Tag Archives: city

A flag for Liverpool

A campaign for a new flag for Liverpool has been launched, and is inviting ideas. I’ve submitted mine, which has been posted along with two earlier ones at their website.

This is my contibution:


The red is from the red rose of Lancashire. The wavy blue is for the River Mersey and the sea beyond, with a gold band representing the wealth generated from Liverpool’s maritime history. The Liver Bird is white, representing peace and harmony between the city’s different communities.

Copyright © 2015 Vexaldry

UK local flag ideas : Swansea (Wales)

There’s been a big surge in recent years in the adoption of flags for British counties, normally for historical counties rather than the more recent local government areas. Once adopted, by various means, they are registered on the Flag Institute’s “UK Flag Registry” and can be seen here.

There has been less activity in the adoption of more local flags – for cities, towns and districts, or (shock, horror!) present-day local government areas, although there are a few city and town flags on the Flag Institute’s registry. While in many areas there is still a strong identification with pre-1974 counties, I suspect that isn’t true everywhere (especially among the young), and that many people feel more affinity with their city or town than their county. So why not have more local flags as well? I thought I’d make a start with some ideas for places I know:

swansea2a-flying-noback The City and County of Swansea

The City and County of Swansea became a local government area in 1996. It covers almost the same geographical area as the old semi-independent Lordship of Gower, which existed from the 12th to the 16th centuries, and which itself was a Norman-English re-incarnation of the native Welsh Commote of Gŵyr. From a historical point of view, perhaps it is a shame that the City and County of Swansea wasn’t called the County of Gower.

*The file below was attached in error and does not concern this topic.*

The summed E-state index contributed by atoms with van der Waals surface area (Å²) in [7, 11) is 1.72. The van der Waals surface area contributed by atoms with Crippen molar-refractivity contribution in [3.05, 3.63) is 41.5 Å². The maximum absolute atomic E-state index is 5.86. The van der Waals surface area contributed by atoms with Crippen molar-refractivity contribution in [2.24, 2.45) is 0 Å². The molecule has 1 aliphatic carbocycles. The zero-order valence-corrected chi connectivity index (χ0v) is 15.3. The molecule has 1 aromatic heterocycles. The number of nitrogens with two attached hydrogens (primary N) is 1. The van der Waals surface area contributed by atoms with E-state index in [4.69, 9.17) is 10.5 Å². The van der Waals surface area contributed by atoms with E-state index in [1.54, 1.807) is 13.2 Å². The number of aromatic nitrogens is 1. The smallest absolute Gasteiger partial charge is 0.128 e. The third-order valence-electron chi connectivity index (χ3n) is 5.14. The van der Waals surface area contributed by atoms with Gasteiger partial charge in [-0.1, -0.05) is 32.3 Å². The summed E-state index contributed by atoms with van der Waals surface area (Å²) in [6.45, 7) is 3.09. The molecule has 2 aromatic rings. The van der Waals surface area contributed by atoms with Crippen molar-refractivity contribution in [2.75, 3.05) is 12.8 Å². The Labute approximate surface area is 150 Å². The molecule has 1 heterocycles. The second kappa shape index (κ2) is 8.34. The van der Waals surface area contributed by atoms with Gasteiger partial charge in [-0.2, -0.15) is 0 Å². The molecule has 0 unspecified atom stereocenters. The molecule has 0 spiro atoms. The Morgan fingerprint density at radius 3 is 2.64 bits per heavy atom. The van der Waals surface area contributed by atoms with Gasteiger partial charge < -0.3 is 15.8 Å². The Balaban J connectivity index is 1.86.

city swansea3
Coat of arms of Swansea, granted in 1921

In medieval times, the town of Swansea was the capital of the Lordship of Gower and a seaport, and the remainder of the lordship was primarily engaged in agriculture and fishing.

Coal was being exported from Swansea by the 16th century, and during the industrial revolution the ready availability of coal led to the town becoming a major copper-smelting centre. Copper was brought from southwest England, and later from much further afield, because it was cheaper to transport the ore to the coal source than the other way round. For a time, about 80% of the World’s copper supply was smelted in, and exported from, Swansea, giving the town the nickname “Copperopolis”. Other coal-dependent industries, such as pottery, also thrived in the town.

To the west of the city lies the Gower Peninsula, the UK’s first officially-designated Area of Outstanding Natural Beauty. Agriculture is important on the peninsula, but tourism is also significant, with visitors coming for the beautiful countryside, beaches, castles and other attractions.

So … I wanted a flag which represented the city, its industrial heritage, the peninsula, the sea, the rural environment and agriculture. I didn’t want a heraldic banner of the arms (which rightfully belong to the City & County Council, not to the area or people in general), nor anything with complex charges. This is what I came up with:

swansea2-flag swansea-flag-mumbles

The widening band, left-to-right, west-to-east, represents the Gower Peninsula stretching into the rest of the county. The battlement comes from the Swansea coat of arms, representing the city and the area’s medieval castles (mostly ruins). Blue is for the sea and maritime activity, yellow beaches, green countryside and agriculture, and copper for Swansea’s industry. I would have liked to include black for coal-mining, but I didn’t like the look of any configuration I tried, so the copper colour stands homage to all industry, including the coal-ming without which the copper smelting could never have taken place.

There’s plenty more which could be represented, from past and present, but flags need to be kept simple! No flag can be a complete narrative about what it represents.

Copyright © 2014 Vexaldry, except … 
The map is from Wikipedia, derived from Ordnance Survey OpenData, licensed by Creative Commons Attribution-Share Alike 3.0 Unported license, © Crown copyright and database right.